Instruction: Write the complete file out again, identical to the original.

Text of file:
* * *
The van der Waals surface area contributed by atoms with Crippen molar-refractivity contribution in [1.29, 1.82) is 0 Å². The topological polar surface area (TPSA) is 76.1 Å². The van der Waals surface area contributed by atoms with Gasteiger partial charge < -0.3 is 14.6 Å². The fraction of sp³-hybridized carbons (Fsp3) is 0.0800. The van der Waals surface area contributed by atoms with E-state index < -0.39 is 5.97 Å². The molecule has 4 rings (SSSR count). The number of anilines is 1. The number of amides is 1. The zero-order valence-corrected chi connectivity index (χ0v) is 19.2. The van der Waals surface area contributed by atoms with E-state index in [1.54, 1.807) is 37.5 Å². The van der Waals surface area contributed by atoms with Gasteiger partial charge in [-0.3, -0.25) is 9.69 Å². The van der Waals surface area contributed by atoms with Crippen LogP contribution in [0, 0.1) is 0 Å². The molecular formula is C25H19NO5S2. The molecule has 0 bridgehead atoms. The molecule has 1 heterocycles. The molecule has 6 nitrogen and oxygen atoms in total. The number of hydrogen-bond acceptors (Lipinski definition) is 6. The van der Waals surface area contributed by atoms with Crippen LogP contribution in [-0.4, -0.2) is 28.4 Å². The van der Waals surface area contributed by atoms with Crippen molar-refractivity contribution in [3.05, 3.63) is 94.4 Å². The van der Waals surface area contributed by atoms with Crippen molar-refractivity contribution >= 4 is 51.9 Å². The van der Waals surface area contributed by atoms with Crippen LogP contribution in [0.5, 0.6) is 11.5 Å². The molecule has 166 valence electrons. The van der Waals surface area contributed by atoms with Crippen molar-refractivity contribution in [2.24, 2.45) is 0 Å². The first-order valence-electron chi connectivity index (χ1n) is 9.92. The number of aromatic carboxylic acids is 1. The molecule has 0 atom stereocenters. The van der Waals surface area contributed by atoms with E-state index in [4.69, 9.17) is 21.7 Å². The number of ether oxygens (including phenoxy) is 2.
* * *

The van der Waals surface area contributed by atoms with Crippen molar-refractivity contribution in [1.29, 1.82) is 0 Å². The topological polar surface area (TPSA) is 76.1 Å². The van der Waals surface area contributed by atoms with Gasteiger partial charge < -0.3 is 14.6 Å². The fraction of sp³-hybridized carbons (Fsp3) is 0.0800. The van der Waals surface area contributed by atoms with E-state index < -0.39 is 5.97 Å². The molecule has 4 rings (SSSR count). The number of anilines is 1. The number of amides is 1. The zero-order valence-corrected chi connectivity index (χ0v) is 19.2. The van der Waals surface area contributed by atoms with E-state index in [1.54, 1.807) is 37.5 Å². The van der Waals surface area contributed by atoms with Gasteiger partial charge in [-0.3, -0.25) is 9.69 Å². The van der Waals surface area contributed by atoms with Crippen LogP contribution in [0, 0.1) is 0 Å². The molecular formula is C25H19NO5S2. The molecule has 0 bridgehead atoms. The molecule has 1 heterocycles. The molecule has 6 nitrogen and oxygen atoms in total. The number of hydrogen-bond acceptors (Lipinski definition) is 6. The van der Waals surface area contributed by atoms with Crippen LogP contribution in [-0.4, -0.2) is 28.4 Å². The van der Waals surface area contributed by atoms with Crippen molar-refractivity contribution in [3.05, 3.63) is 94.4 Å². The van der Waals surface area contributed by atoms with Crippen molar-refractivity contribution >= 4 is 51.9 Å². The van der Waals surface area contributed by atoms with Crippen LogP contribution in [0.5, 0.6) is 11.5 Å². The molecule has 166 valence electrons. The van der Waals surface area contributed by atoms with Crippen molar-refractivity contribution in [2.24, 2.45) is 0 Å². The first-order valence-electron chi connectivity index (χ1n) is 9.92. The number of aromatic carboxylic acids is 1. The molecule has 0 atom stereocenters. The van der Waals surface area contributed by atoms with E-state index in [4.69, 9.17) is 21.7 Å². The number of ether oxygens (including phenoxy) is 2.